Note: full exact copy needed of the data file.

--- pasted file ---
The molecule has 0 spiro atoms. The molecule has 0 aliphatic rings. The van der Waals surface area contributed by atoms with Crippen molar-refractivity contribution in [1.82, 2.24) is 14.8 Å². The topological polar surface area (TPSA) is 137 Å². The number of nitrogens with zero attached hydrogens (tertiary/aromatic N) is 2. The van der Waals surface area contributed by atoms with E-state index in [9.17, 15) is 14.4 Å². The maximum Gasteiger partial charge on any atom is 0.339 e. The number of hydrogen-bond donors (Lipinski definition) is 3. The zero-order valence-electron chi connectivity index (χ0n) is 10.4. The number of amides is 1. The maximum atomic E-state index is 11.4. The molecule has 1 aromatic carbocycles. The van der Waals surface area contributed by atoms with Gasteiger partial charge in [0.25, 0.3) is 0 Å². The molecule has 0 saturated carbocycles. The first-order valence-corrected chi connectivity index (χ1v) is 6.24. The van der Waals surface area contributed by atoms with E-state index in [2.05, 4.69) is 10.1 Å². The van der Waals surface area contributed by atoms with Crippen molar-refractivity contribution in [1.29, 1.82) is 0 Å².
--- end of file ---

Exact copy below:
The molecule has 0 spiro atoms. The molecule has 0 aliphatic rings. The van der Waals surface area contributed by atoms with Crippen molar-refractivity contribution in [1.82, 2.24) is 14.8 Å². The topological polar surface area (TPSA) is 137 Å². The number of nitrogens with zero attached hydrogens (tertiary/aromatic N) is 2. The van der Waals surface area contributed by atoms with E-state index in [9.17, 15) is 14.4 Å². The maximum Gasteiger partial charge on any atom is 0.339 e. The number of hydrogen-bond donors (Lipinski definition) is 3. The zero-order valence-electron chi connectivity index (χ0n) is 10.4. The number of amides is 1. The maximum atomic E-state index is 11.4. The molecule has 1 aromatic carbocycles. The van der Waals surface area contributed by atoms with Gasteiger partial charge in [0.25, 0.3) is 0 Å². The molecule has 0 saturated carbocycles. The first-order valence-corrected chi connectivity index (χ1v) is 6.24. The van der Waals surface area contributed by atoms with E-state index in [2.05, 4.69) is 10.1 Å². The van der Waals surface area contributed by atoms with Crippen molar-refractivity contribution in [1.29, 1.82) is 0 Å².